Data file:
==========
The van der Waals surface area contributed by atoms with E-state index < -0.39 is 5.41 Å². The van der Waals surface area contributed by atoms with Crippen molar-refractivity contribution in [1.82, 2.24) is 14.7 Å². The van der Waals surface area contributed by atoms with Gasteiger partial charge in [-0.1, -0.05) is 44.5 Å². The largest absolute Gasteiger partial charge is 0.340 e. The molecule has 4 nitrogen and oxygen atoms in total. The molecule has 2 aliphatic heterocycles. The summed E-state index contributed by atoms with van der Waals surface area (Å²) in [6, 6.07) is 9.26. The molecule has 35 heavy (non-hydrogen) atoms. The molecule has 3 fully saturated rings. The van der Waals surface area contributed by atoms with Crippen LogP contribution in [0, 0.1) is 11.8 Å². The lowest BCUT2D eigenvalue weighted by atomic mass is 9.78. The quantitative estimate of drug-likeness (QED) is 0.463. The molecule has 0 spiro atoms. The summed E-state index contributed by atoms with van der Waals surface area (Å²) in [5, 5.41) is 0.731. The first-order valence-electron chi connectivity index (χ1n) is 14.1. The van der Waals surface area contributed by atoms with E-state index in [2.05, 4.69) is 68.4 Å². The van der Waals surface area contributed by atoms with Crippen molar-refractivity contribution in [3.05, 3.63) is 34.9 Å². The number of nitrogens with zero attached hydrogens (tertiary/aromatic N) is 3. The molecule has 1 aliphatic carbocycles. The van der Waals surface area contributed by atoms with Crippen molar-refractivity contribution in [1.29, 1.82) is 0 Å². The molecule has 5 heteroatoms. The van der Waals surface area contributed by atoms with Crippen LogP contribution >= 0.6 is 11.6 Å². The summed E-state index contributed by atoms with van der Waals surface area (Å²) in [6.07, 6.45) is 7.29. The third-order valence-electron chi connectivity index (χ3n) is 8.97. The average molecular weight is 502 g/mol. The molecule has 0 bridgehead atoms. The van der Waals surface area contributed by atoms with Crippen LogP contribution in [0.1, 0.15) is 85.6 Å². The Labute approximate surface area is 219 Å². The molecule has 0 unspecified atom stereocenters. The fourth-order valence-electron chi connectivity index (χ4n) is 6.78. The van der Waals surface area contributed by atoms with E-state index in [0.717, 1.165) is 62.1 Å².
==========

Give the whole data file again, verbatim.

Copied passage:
The van der Waals surface area contributed by atoms with E-state index < -0.39 is 5.41 Å². The van der Waals surface area contributed by atoms with Crippen molar-refractivity contribution in [1.82, 2.24) is 14.7 Å². The van der Waals surface area contributed by atoms with Gasteiger partial charge in [-0.1, -0.05) is 44.5 Å². The largest absolute Gasteiger partial charge is 0.340 e. The molecule has 4 nitrogen and oxygen atoms in total. The molecule has 2 aliphatic heterocycles. The summed E-state index contributed by atoms with van der Waals surface area (Å²) in [6, 6.07) is 9.26. The molecule has 35 heavy (non-hydrogen) atoms. The molecule has 3 fully saturated rings. The van der Waals surface area contributed by atoms with Crippen LogP contribution in [0, 0.1) is 11.8 Å². The lowest BCUT2D eigenvalue weighted by atomic mass is 9.78. The quantitative estimate of drug-likeness (QED) is 0.463. The molecule has 0 spiro atoms. The summed E-state index contributed by atoms with van der Waals surface area (Å²) in [5, 5.41) is 0.731. The first-order valence-electron chi connectivity index (χ1n) is 14.1. The van der Waals surface area contributed by atoms with E-state index in [2.05, 4.69) is 68.4 Å². The van der Waals surface area contributed by atoms with Crippen molar-refractivity contribution in [3.05, 3.63) is 34.9 Å². The number of nitrogens with zero attached hydrogens (tertiary/aromatic N) is 3. The molecule has 1 aliphatic carbocycles. The van der Waals surface area contributed by atoms with Crippen molar-refractivity contribution in [1.29, 1.82) is 0 Å². The molecule has 5 heteroatoms. The van der Waals surface area contributed by atoms with Crippen LogP contribution >= 0.6 is 11.6 Å². The summed E-state index contributed by atoms with van der Waals surface area (Å²) in [6.07, 6.45) is 7.29. The third-order valence-electron chi connectivity index (χ3n) is 8.97. The average molecular weight is 502 g/mol. The molecule has 0 bridgehead atoms. The van der Waals surface area contributed by atoms with Crippen LogP contribution in [0.1, 0.15) is 85.6 Å². The Labute approximate surface area is 219 Å². The molecule has 0 unspecified atom stereocenters. The fourth-order valence-electron chi connectivity index (χ4n) is 6.78. The van der Waals surface area contributed by atoms with E-state index in [0.717, 1.165) is 62.1 Å².